Beaumont encourages public to drop off unused pills April 28

Every day, more people die from opioid-related overdoses than from car accidents or gun violence. To turn the tide on the nation’s opioid epidemic, community members need a safe and convenient way to dispose of unused medications.

Beaumont Health, in connection with the Michigan Opioid Prescribing Engagement Network, along with community organizations, including local law enforcement agencies, is encouraging area residents to drop off unused or expired prescribed medications at one of four locations April 28. This also includes over-the-counter medications and other drugs. No questions asked. Only pills will be accepted.

Beaumont sites taking part in Medication Take-Back Day include:
Beaumont Hospital, Dearborn, 18101 Oakwood Blvd., Fitzgerald Pavilion, Dearborn, 10 a.m. to  2 p.m. Participating organizations are the Dearborn Police Department and Michigan Opioid Prescribing Engagement Network.

Beaumont Hospital, Wayne, 33155 Annapolis St., West lobby, Wayne, 10 a.m. to 2 p.m. Participating organizations are the Wayne Police Department,  Michigan Institute for Clinical and Health Research and Michigan Opioid Prescribing Engagement Network.

“Most people do not know how to dispose of their medications, so they hold onto them. And that creates more problems,” said Dr. Roy Soto, a Beaumont anesthesiologist and member of Gov. Rick Snyder’s Michigan Prescription Drug and Opioid Abuse Commission. “Events like the upcoming statewide Medication Take-Back Day on April 28 are so important in disposing of unused medications while protecting our communities, children and environment.”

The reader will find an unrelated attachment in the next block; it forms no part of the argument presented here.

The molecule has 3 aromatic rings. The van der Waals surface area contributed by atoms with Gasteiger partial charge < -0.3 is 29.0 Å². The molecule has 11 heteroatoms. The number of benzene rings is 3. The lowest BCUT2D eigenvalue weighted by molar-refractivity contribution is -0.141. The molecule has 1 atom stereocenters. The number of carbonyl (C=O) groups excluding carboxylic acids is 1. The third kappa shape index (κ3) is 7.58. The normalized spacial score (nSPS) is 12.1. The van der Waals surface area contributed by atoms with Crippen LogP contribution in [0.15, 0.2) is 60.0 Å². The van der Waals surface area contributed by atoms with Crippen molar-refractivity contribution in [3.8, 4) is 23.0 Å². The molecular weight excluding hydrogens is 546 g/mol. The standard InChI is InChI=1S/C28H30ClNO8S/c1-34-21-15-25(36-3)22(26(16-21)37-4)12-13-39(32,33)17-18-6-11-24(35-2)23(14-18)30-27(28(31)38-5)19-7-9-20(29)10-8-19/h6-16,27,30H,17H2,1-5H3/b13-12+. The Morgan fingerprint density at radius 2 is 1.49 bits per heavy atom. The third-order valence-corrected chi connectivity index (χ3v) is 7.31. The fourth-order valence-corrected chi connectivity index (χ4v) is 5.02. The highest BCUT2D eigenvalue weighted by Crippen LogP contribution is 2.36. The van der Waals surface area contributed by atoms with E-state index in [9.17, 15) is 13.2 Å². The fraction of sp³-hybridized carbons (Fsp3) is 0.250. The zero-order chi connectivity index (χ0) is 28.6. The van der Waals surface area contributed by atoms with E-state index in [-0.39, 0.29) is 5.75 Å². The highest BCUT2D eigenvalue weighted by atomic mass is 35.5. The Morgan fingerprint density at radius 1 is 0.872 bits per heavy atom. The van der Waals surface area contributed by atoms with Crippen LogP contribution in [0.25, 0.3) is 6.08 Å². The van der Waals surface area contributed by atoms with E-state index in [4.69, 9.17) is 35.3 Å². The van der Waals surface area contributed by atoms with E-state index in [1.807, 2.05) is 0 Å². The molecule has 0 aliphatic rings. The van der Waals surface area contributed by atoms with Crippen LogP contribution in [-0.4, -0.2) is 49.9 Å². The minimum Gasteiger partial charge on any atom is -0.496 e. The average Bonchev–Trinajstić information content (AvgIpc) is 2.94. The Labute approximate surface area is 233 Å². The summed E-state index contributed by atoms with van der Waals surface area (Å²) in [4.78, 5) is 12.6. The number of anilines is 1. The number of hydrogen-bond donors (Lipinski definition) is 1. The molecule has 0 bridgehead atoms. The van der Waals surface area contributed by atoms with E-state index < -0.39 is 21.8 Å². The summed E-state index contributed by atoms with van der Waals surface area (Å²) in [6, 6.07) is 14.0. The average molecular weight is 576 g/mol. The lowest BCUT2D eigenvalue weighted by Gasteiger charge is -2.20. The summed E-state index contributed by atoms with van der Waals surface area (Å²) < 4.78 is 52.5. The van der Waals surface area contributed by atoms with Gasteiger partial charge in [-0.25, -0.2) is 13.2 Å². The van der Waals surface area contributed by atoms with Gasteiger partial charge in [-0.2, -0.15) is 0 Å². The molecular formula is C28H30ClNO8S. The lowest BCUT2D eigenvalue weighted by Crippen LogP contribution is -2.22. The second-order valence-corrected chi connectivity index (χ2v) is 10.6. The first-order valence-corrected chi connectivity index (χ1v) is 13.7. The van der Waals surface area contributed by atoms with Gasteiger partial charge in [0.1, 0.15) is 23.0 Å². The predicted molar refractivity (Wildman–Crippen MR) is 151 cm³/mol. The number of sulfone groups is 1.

Opioids relieve pain by affecting how the brain and central nervous system process painful stimuli and are often prescribed during episodes of acute pain, such as after surgery, trauma  or dental work. However, a recent study found approximately 70 percent of the opioids prescribed for surgery go unused, making them vulnerable to diversion and misuse.

“We need to prevent opioid abuse before it starts,” Soto said. “Most teens reporting use of prescription medications obtained them from friends or family members, with one-fifth to one-quarter reporting taking them without permission.

“Leftover opioids also pose a poison risk to young children. Every 10 minutes, a child visits the emergency room for medication poisoning. Increasing safe and convenient opportunities for community members to dispose of unused and leftover medications is essential.”

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